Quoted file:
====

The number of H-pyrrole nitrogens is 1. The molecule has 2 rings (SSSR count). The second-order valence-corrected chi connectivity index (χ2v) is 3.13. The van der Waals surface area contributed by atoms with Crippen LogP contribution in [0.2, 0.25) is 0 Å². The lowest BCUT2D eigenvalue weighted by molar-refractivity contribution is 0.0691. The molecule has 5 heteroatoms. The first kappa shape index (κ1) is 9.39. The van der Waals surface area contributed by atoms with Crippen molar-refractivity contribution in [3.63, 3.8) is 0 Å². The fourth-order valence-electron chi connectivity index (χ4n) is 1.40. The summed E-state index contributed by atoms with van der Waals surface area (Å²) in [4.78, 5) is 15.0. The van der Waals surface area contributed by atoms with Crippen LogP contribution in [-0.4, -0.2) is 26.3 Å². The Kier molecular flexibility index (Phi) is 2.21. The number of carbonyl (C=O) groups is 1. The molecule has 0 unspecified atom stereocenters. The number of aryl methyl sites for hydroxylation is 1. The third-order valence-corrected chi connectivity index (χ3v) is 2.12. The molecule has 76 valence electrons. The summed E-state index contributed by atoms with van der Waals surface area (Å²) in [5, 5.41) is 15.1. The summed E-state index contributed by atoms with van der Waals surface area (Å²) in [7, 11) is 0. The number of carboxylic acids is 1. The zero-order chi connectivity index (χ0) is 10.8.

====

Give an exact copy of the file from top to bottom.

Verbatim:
The number of H-pyrrole nitrogens is 1. The molecule has 2 rings (SSSR count). The second-order valence-corrected chi connectivity index (χ2v) is 3.13. The van der Waals surface area contributed by atoms with Crippen LogP contribution in [0.2, 0.25) is 0 Å². The lowest BCUT2D eigenvalue weighted by molar-refractivity contribution is 0.0691. The molecule has 5 heteroatoms. The first kappa shape index (κ1) is 9.39. The van der Waals surface area contributed by atoms with Crippen molar-refractivity contribution in [3.63, 3.8) is 0 Å². The fourth-order valence-electron chi connectivity index (χ4n) is 1.40. The summed E-state index contributed by atoms with van der Waals surface area (Å²) in [4.78, 5) is 15.0. The van der Waals surface area contributed by atoms with Crippen LogP contribution in [-0.4, -0.2) is 26.3 Å². The Kier molecular flexibility index (Phi) is 2.21. The number of carbonyl (C=O) groups is 1. The molecule has 0 unspecified atom stereocenters. The number of aryl methyl sites for hydroxylation is 1. The third-order valence-corrected chi connectivity index (χ3v) is 2.12. The molecule has 76 valence electrons. The summed E-state index contributed by atoms with van der Waals surface area (Å²) in [5, 5.41) is 15.1. The summed E-state index contributed by atoms with van der Waals surface area (Å²) in [7, 11) is 0. The number of carboxylic acids is 1. The zero-order chi connectivity index (χ0) is 10.8.